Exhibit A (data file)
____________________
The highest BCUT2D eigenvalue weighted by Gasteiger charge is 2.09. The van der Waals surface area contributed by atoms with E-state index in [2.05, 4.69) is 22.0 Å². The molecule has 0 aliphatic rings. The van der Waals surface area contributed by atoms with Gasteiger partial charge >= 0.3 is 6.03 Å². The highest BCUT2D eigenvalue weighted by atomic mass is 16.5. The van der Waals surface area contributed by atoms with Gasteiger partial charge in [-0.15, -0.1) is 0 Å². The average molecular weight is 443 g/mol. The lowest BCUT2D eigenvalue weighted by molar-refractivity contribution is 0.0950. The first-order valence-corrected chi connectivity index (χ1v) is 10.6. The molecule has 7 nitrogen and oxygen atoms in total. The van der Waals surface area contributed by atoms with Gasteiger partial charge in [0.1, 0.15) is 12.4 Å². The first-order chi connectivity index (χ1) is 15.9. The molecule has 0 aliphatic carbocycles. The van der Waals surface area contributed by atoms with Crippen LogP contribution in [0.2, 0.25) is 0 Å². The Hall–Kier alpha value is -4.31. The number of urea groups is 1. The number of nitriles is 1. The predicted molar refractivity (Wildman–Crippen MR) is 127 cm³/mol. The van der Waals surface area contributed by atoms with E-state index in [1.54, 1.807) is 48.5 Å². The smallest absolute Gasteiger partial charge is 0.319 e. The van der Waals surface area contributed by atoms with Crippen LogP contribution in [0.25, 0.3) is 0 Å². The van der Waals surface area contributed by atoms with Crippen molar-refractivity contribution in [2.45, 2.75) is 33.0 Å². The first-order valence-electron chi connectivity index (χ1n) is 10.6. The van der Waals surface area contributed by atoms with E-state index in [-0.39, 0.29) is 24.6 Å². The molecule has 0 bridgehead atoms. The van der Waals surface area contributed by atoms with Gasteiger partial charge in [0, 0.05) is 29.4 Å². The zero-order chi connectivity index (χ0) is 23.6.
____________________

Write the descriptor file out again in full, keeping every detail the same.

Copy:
The highest BCUT2D eigenvalue weighted by Gasteiger charge is 2.09. The van der Waals surface area contributed by atoms with E-state index in [2.05, 4.69) is 22.0 Å². The molecule has 0 aliphatic rings. The van der Waals surface area contributed by atoms with Gasteiger partial charge >= 0.3 is 6.03 Å². The highest BCUT2D eigenvalue weighted by atomic mass is 16.5. The van der Waals surface area contributed by atoms with Gasteiger partial charge in [-0.15, -0.1) is 0 Å². The average molecular weight is 443 g/mol. The lowest BCUT2D eigenvalue weighted by molar-refractivity contribution is 0.0950. The first-order valence-corrected chi connectivity index (χ1v) is 10.6. The molecule has 7 nitrogen and oxygen atoms in total. The van der Waals surface area contributed by atoms with Gasteiger partial charge in [0.1, 0.15) is 12.4 Å². The first-order chi connectivity index (χ1) is 15.9. The molecule has 0 aliphatic carbocycles. The van der Waals surface area contributed by atoms with Crippen LogP contribution in [0.2, 0.25) is 0 Å². The Hall–Kier alpha value is -4.31. The number of urea groups is 1. The number of nitriles is 1. The predicted molar refractivity (Wildman–Crippen MR) is 127 cm³/mol. The van der Waals surface area contributed by atoms with E-state index in [1.54, 1.807) is 48.5 Å². The smallest absolute Gasteiger partial charge is 0.319 e. The van der Waals surface area contributed by atoms with Crippen LogP contribution in [0.25, 0.3) is 0 Å². The van der Waals surface area contributed by atoms with Crippen molar-refractivity contribution in [2.45, 2.75) is 33.0 Å². The first-order valence-electron chi connectivity index (χ1n) is 10.6. The van der Waals surface area contributed by atoms with E-state index in [-0.39, 0.29) is 24.6 Å². The molecule has 0 bridgehead atoms. The van der Waals surface area contributed by atoms with Gasteiger partial charge in [0, 0.05) is 29.4 Å². The zero-order chi connectivity index (χ0) is 23.6.